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A Looming Housing Affordability Crisis?

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The rising price of real estate coupled with increasing mortgage rates plus high demand is causing a major housing affordability crisis. It’s not helping matters that since the turn of the century, there has been a net underproduction of homes to the tune of nearly 2 million. These factors have led to the housing affordability gap widening faster than at any point in the last 25 years.

Budgets Stretched

People buying homes today have no choice but to stretch their budget in order to purchase the real estate they want. The median cost for a home in the United States has now reached $250,000 and average mortgage payments have increased 5% in the first 3 months of the year based on this median-priced home. It is predicted that nationally, mortgage repayments could go up by another 15% by years end.

Studies have also shown that house prices are increasing faster than people’s income levels. A study from the Brookings Institution last year, showed that the top 20% of earners have seen their income rise by 24% since 1979. However, the bottom 20% have suffered a decline in the value of their earnings over that period. With the middle 20% of earners only seeing wages improve by 3.5% you can get an understanding of the problems facing the majority of home buyers.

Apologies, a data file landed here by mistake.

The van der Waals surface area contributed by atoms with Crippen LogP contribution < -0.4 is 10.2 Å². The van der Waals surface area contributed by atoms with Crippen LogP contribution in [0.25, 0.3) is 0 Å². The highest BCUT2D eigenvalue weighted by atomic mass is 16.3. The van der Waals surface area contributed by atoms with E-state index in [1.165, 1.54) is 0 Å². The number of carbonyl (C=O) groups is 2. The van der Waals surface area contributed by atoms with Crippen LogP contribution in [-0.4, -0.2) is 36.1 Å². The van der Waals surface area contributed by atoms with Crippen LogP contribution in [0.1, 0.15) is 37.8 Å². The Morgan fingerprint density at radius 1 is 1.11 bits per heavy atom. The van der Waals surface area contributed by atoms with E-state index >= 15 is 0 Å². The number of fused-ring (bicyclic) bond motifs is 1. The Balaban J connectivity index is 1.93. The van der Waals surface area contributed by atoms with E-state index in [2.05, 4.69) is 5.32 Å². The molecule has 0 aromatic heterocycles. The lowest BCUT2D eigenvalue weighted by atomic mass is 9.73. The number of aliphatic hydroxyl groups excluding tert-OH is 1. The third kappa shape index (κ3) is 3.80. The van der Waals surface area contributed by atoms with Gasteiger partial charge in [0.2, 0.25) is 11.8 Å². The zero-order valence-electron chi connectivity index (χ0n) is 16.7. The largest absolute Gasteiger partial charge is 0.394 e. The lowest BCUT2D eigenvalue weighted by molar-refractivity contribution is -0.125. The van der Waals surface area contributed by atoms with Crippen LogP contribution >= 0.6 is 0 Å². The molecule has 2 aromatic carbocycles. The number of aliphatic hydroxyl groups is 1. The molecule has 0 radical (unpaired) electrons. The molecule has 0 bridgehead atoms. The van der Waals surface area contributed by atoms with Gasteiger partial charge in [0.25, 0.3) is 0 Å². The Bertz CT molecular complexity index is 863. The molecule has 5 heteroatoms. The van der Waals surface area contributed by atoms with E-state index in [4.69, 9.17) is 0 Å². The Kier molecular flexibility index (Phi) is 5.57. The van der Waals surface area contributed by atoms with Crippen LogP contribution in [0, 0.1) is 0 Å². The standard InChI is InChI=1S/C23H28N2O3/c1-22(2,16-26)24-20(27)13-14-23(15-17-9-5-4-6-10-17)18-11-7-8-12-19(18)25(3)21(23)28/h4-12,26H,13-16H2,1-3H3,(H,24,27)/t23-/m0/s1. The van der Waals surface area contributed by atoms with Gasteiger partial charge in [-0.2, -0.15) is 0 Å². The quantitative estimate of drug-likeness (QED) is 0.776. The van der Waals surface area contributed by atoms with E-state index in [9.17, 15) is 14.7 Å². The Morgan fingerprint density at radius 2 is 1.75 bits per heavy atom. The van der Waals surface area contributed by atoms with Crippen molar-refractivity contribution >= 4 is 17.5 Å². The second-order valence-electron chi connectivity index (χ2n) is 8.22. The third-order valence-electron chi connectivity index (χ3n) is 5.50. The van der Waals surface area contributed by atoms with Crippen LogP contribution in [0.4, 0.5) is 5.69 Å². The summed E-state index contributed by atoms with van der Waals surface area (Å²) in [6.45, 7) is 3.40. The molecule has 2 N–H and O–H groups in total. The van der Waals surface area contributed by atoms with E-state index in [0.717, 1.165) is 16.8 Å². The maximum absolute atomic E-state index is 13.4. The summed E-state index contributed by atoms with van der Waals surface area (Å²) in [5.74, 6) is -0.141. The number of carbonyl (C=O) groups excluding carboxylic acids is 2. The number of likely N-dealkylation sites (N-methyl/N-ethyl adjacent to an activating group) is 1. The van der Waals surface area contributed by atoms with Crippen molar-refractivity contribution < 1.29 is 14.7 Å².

Shortage of Homes

With the shortage of supply in housing, buyers are being hit hard. Less housing supply naturally pushes up the prices asked, which is leading to buyers taking on greater amounts of debt to complete the purchase. This fact is highlighted by the large increase in mortgage borrowers that have to pay more than 45% of their income to service this debt. The numbers of people falling into this category tripled towards the end of last year. Now, some of this was due to Fannie Mae raising the debt-to-income threshold, but it isn’t all down to that.

Where there were once affordable housing in less well-liked parts of cities, these have now frequently been subject to gentrification. This gentrification may improve the area, but it will, of course, remove more affordability from the market.

The situation isn’t the same all over the country, however. Many different factors contribute to the value of the local housing market with some areas being clearly overvalued. It is easy for buyers in these overvalued markets to think the prices will continue to rise at the same levels, this isn’t normally the case though and things will slow down.

A Slow Down in the Market?

Only a decade has passed since house prices crashed, but now they are almost back to their pre-crash peak. Builders still aren’t creating homes as fast as they are needed and with the economy being strong the demand is still outstripping inventory.

Now, it may not be quite a crisis yet, but as a greater proportion of people’s income goes on housing, the less money they will have to spend on other things. This has the potential to do some damage to the economy if allowed to continue out of control.

The housing market looks set to appreciate for the rest of the year, with no relief for house buyers. This situation can’t continue indefinitely, however, at some point there will be a slow down as more and more people find themselves unable to afford to move.

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